Lending Club, an online peer-to-peer lending (P2P lending) site, is considering changes in its business model. It faces issues such as whether its funding of consumer loans may result in the issuance of "securities" rather than "loans" and thus will be subject to registration requirements under Section 5 of the Securities Act of 1933. Before adopting any changes to its business model, Lending Club is reviewing the application of federal securities laws to its operations. The Lending Club case study hinges on the definition of a “security”; this understanding is central to the regulation of financial institutions. Participants discuss a memorandum outlining the U.S. legal framework to determine if a product is a security, who the issuer of the security is (if any), and what risks are associated with registering with the Securities and Exchange Commission (SEC). This case study is used in a simulation course on Financial Regulation and is helpful as a practical, hands-on component to a financial regulations or administrative law course.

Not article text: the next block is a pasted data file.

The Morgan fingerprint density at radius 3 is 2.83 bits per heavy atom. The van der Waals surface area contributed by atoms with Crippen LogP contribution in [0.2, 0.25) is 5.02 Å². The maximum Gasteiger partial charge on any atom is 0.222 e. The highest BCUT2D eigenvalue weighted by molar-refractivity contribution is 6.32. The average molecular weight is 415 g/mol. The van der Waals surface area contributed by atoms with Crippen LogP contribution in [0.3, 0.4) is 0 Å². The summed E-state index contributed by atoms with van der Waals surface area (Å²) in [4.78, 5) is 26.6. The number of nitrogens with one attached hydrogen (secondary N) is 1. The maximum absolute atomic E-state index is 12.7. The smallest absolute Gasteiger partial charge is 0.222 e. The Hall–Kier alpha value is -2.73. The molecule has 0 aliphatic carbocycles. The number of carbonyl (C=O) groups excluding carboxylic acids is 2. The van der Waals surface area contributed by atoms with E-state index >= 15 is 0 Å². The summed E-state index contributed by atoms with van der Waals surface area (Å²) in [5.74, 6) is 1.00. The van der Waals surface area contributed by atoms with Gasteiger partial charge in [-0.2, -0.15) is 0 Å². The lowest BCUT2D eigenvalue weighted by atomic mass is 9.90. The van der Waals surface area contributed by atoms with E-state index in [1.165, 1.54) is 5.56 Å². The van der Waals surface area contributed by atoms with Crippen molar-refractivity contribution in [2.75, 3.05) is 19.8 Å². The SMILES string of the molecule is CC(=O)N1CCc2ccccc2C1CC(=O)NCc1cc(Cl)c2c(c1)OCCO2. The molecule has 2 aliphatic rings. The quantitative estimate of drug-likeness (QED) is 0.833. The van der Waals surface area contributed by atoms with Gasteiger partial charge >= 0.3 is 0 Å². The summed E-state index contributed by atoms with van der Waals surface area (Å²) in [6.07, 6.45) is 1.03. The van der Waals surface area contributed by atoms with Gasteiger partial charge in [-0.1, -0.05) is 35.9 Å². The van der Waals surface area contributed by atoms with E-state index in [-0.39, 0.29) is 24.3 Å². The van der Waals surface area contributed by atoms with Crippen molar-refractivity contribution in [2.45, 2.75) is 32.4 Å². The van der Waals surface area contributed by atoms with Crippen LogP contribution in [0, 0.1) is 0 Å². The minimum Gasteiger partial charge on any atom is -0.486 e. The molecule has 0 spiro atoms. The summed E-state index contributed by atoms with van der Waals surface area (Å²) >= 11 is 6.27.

Examine and understand when a product may fall under the definition of a security and therefore be subject to registration requirements with the SEC.
Evaluate the risks and benefits associated with various business strategies in a practical scenario.
Practice presentation and legal writing skills.
SEC, Securities Regulation, Securities Act of 1933, Securities Exchange Act of 1934, Marketplace Lending, Peer-to-Peer Lending, Financial Regulation, Finance and Banking, Government, Financial Technology, Financial Services.
Industry: Financial Services, Financial Technology
Event Year Begin: 2008
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